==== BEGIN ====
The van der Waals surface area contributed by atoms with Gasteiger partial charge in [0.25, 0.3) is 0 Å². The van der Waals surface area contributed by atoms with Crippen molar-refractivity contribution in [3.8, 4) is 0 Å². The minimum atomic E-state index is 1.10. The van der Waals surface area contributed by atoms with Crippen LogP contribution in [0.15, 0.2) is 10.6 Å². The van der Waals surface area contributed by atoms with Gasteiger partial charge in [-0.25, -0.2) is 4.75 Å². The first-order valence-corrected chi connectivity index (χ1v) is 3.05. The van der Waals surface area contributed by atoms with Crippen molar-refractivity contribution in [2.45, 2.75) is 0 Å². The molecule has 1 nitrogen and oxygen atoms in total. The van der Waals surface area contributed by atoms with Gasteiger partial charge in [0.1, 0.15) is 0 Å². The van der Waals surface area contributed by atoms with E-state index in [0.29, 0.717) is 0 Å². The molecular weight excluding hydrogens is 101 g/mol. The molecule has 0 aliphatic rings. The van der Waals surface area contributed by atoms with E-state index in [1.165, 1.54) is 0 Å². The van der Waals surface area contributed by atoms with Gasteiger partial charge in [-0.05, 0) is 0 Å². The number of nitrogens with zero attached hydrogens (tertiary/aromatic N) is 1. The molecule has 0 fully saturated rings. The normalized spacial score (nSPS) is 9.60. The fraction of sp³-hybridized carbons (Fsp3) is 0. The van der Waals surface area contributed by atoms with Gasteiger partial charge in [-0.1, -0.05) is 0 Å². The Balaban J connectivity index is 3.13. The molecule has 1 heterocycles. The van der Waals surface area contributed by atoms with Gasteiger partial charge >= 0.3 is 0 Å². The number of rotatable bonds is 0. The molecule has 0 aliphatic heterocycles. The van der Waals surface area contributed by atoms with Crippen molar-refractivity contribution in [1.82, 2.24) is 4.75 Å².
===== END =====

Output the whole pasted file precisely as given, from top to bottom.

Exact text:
The van der Waals surface area contributed by atoms with Gasteiger partial charge in [0.25, 0.3) is 0 Å². The van der Waals surface area contributed by atoms with Crippen molar-refractivity contribution in [3.8, 4) is 0 Å². The minimum atomic E-state index is 1.10. The van der Waals surface area contributed by atoms with Crippen LogP contribution in [0.15, 0.2) is 10.6 Å². The van der Waals surface area contributed by atoms with Gasteiger partial charge in [-0.25, -0.2) is 4.75 Å². The first-order valence-corrected chi connectivity index (χ1v) is 3.05. The van der Waals surface area contributed by atoms with Crippen molar-refractivity contribution in [2.45, 2.75) is 0 Å². The molecule has 1 nitrogen and oxygen atoms in total. The van der Waals surface area contributed by atoms with Gasteiger partial charge in [0.1, 0.15) is 0 Å². The van der Waals surface area contributed by atoms with E-state index in [0.29, 0.717) is 0 Å². The molecular weight excluding hydrogens is 101 g/mol. The molecule has 0 aliphatic rings. The van der Waals surface area contributed by atoms with E-state index in [1.165, 1.54) is 0 Å². The van der Waals surface area contributed by atoms with Gasteiger partial charge in [-0.05, 0) is 0 Å². The number of nitrogens with zero attached hydrogens (tertiary/aromatic N) is 1. The molecule has 0 fully saturated rings. The normalized spacial score (nSPS) is 9.60. The fraction of sp³-hybridized carbons (Fsp3) is 0. The van der Waals surface area contributed by atoms with Gasteiger partial charge in [-0.1, -0.05) is 0 Å². The Balaban J connectivity index is 3.13. The molecule has 1 heterocycles. The van der Waals surface area contributed by atoms with Gasteiger partial charge >= 0.3 is 0 Å². The number of rotatable bonds is 0. The molecule has 0 aliphatic heterocycles. The van der Waals surface area contributed by atoms with Crippen molar-refractivity contribution in [1.82, 2.24) is 4.75 Å².